Our private lives are available “privately” everywhere, even if it’s deemed “data mining” by businesses. The market for information is as thorough as a laser; it is as inescapable as the air we breathe: our lives are online. Our medical records are stored in “clouds.” We date through websites. Our genetic code is decipherable from any bit of discarded bubble gum. “Private” security cameras aim their ceaselessly gathering gaze on every public street. Our cellphones blip our location to satellites in space. People send compromising pictures of themselves in “sext” messages that can never be retracted. If our neighbor wishes to surveil us or to stalk us, we are all too vulnerable…”
“… Upon arriving in the morning, according to the Associated Press, each student at the CCC-George Miller preschool will don a jersey with a stitched in RFID chip. As the kids go about the business of learning, sensors in the school will record their movements, collecting attendance for both classes and meals. Officials from the school have claimed they’re only recording information they’re required to provide while receiving federal funds for their Headstart program.
However, the story has caught the attention of both the ACLU and the Electronic Frontier Foundation, who have expressed alarm at the potential infringement of privacy rights. Together, they have submitted a letter of concern to school officials, including a request that they clarify what security precautions were put in place with the program.
This is not the first time a school has tried to track its students with RFID. In 2005, according to the AP, another grade school in California handed out RFID badges and was met with an equal amount of outrage from the ACLU and privacy rights watch dogs…”
Now that you’ve taken the red pill and realized the realities of living a life connected to the Internet, how can you better protect yourself in the future? There are several basic tools available for the privacy-conscious; most of them free…
If you would like to keep Facebook in check and minimize its invasion into your online life, check out Disconnect, a browser extension available for Firefox, Chrome, and Safari. The purpose of this extension is to “help people understand and control the data they share online.” Disconnect will disable third-party tracking, depersonalize searches, identify and block information requests from websites, and allows the user to easily unblock these requests if so chosen..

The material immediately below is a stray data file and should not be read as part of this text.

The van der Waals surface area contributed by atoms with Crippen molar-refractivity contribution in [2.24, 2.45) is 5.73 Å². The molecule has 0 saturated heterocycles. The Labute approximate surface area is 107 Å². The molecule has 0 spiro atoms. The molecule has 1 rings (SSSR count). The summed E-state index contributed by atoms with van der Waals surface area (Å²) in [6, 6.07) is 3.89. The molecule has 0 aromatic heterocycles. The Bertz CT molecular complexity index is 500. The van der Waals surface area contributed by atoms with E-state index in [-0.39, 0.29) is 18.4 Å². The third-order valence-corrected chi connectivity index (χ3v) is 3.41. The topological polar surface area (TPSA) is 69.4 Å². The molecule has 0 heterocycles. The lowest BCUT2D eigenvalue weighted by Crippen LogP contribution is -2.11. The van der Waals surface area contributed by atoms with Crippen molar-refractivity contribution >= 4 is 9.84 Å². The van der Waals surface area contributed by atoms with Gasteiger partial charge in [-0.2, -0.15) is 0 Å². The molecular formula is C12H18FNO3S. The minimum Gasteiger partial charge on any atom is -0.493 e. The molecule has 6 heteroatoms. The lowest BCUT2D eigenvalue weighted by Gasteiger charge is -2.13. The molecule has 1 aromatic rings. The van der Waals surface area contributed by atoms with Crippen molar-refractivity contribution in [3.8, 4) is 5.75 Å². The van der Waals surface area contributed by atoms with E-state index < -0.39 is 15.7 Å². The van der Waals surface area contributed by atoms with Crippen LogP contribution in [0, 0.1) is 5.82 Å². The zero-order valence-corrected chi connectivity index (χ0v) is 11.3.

The service Google Alerts will actually send regular email updates every time your name is queried. Both of these simple steps can help you monitor the information other people are looking at pertaining to you and where they are accessing it from. Now that you have this handy guide to walk you through how to purge that data, channel your inner-Jason Bourne every so often and control your data like the secret agent you always wanted to be! Be sure to check out a related article by online privacy expert Dan Tynan for more information.
To help further minimize your digital footprint, privacy advocate Moxie Marlinspike created a service called GoogleSharing, which allows users to search through Google without being tracked. The technology scrambles search requests that are sent to Google, making it impossible to tell where or from whom the request is coming from…
Even with these precautions there is no absolute way to make your information available only to you. Once something is done online, expect it to be there forever. Don’t bother thinking you can hide anything online because there is nowhere to hide.